Because people aren’t just consumers and taxpayers, they’re also workers. And any policy that reduces greenhouse gas emissions will displace jobs in fossil fuel industries; there’s just no way around it. To be politically feasible, a climate policy has to credibly promise the creation of new jobs in other sectors — not with a general assurance that “a market economy will find other things for workers to do” but with specific prospects of new employment in solar panel installation, retrofitting of existing buildings and so on.
As I wrote back in that 2019 thread, “If we’re going to pass anything that helps avert catastrophe, it will have to be a Christmas tree” — that is, a bill that offers a lot of specific payoffs to various interests. And if news reports about the signing ceremony are right, today is Christmas.
For the incredible fact is that we have, after decades of fruitless appeals for action, done something major about climate change. Policy ideas don’t do any good unless they get turned into actual legislation. Yes, the Inflation Reduction Act is a Christmas tree, not the simple, clean policy envisaged by advocates of a carbon tax. But energy experts are nonetheless enthusiastic about its prospects, and believe that it will make a big difference to emissions.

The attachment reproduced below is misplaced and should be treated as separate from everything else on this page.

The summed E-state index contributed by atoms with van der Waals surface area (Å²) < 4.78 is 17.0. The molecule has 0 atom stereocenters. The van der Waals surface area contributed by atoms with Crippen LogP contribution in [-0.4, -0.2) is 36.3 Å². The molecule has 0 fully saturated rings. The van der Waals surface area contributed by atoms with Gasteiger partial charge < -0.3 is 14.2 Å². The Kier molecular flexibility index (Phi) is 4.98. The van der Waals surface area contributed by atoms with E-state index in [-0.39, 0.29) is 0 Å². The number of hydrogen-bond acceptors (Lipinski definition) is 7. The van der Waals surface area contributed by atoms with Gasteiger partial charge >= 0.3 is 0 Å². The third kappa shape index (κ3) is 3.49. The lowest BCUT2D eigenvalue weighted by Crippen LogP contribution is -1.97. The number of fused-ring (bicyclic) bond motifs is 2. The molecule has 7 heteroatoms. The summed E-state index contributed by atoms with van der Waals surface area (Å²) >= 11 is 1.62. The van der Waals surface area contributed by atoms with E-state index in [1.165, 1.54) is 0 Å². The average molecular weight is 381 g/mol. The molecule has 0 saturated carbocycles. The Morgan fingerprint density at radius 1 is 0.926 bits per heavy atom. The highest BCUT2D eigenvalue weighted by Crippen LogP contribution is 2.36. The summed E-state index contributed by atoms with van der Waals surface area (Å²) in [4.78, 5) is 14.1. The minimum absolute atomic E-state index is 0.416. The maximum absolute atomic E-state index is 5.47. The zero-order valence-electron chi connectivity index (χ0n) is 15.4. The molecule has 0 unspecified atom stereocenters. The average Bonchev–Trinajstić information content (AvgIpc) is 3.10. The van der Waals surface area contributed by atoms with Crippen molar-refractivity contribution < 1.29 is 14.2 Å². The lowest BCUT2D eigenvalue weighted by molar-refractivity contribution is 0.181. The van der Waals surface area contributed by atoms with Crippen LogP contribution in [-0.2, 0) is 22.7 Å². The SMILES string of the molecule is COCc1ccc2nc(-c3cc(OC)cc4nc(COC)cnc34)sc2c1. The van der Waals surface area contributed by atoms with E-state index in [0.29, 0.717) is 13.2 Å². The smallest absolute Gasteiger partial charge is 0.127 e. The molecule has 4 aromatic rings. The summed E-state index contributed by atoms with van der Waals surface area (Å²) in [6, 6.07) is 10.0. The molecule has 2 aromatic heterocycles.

Does this mean that we should never impose a carbon tax? No, not at all. There’s still a good case for giving people a direct financial incentive to limit emissions, and such a thing may become politically possible as the economy decarbonizes and green energy becomes a more powerful interest group.
For now, however, we’re tackling climate change with carrots, not sticks, with subsidies, not taxes. And that’s OK.
The hidden success of President Barack Obama’s green stimulus.
Analyzing the impacts of the I.R.A.
Where the green energy jobs are.
From “surface blaster” to battery worker in West Virginia.
If you’re enjoying what you’re reading, please consider recommending it to friends. They can sign up here. If you want to share your thoughts on an item in this week’s newsletter or on the newsletter in general, please email me at [email protected]
Facing the Music
I’ve never gotten into Beyoncé, but this seems awfully apropos.